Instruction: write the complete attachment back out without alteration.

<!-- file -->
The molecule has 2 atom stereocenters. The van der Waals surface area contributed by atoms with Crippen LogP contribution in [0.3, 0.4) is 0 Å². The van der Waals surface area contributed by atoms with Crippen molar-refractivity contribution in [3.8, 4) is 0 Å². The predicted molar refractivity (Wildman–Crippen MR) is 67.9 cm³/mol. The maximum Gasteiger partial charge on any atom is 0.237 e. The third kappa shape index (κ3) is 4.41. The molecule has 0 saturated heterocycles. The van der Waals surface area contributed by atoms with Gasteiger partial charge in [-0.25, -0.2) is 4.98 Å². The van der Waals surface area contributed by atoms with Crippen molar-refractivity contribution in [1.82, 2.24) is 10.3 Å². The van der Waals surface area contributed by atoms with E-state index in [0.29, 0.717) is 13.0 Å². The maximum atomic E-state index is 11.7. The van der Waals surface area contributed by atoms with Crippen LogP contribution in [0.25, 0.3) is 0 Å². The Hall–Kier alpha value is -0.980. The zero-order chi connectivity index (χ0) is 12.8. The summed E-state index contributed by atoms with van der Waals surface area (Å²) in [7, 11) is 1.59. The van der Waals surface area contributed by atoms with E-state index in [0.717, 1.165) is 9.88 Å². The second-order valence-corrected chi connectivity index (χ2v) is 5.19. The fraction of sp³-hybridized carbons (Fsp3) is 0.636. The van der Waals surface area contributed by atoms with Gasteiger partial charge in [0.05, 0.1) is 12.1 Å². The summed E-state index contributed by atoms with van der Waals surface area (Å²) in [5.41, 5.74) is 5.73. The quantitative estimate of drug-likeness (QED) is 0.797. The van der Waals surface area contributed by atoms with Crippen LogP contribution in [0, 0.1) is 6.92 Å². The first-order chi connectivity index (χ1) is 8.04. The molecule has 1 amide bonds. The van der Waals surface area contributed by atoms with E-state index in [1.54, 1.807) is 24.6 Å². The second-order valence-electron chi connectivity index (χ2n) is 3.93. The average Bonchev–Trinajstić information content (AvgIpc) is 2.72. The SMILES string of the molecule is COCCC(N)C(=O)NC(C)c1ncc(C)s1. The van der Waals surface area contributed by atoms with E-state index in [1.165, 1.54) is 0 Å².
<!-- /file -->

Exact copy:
The molecule has 2 atom stereocenters. The van der Waals surface area contributed by atoms with Crippen LogP contribution in [0.3, 0.4) is 0 Å². The van der Waals surface area contributed by atoms with Crippen molar-refractivity contribution in [3.8, 4) is 0 Å². The predicted molar refractivity (Wildman–Crippen MR) is 67.9 cm³/mol. The maximum Gasteiger partial charge on any atom is 0.237 e. The third kappa shape index (κ3) is 4.41. The molecule has 0 saturated heterocycles. The van der Waals surface area contributed by atoms with Gasteiger partial charge in [-0.25, -0.2) is 4.98 Å². The van der Waals surface area contributed by atoms with Crippen molar-refractivity contribution in [1.82, 2.24) is 10.3 Å². The van der Waals surface area contributed by atoms with E-state index in [0.29, 0.717) is 13.0 Å². The maximum atomic E-state index is 11.7. The van der Waals surface area contributed by atoms with Crippen LogP contribution in [0.25, 0.3) is 0 Å². The Hall–Kier alpha value is -0.980. The zero-order chi connectivity index (χ0) is 12.8. The summed E-state index contributed by atoms with van der Waals surface area (Å²) in [7, 11) is 1.59. The van der Waals surface area contributed by atoms with E-state index in [0.717, 1.165) is 9.88 Å². The second-order valence-corrected chi connectivity index (χ2v) is 5.19. The fraction of sp³-hybridized carbons (Fsp3) is 0.636. The van der Waals surface area contributed by atoms with Gasteiger partial charge in [0.05, 0.1) is 12.1 Å². The summed E-state index contributed by atoms with van der Waals surface area (Å²) in [5.41, 5.74) is 5.73. The quantitative estimate of drug-likeness (QED) is 0.797. The van der Waals surface area contributed by atoms with Crippen LogP contribution in [0, 0.1) is 6.92 Å². The first-order chi connectivity index (χ1) is 8.04. The molecule has 1 amide bonds. The van der Waals surface area contributed by atoms with E-state index in [1.54, 1.807) is 24.6 Å². The second-order valence-electron chi connectivity index (χ2n) is 3.93. The average Bonchev–Trinajstić information content (AvgIpc) is 2.72. The SMILES string of the molecule is COCCC(N)C(=O)NC(C)c1ncc(C)s1. The van der Waals surface area contributed by atoms with E-state index in [1.165, 1.54) is 0 Å².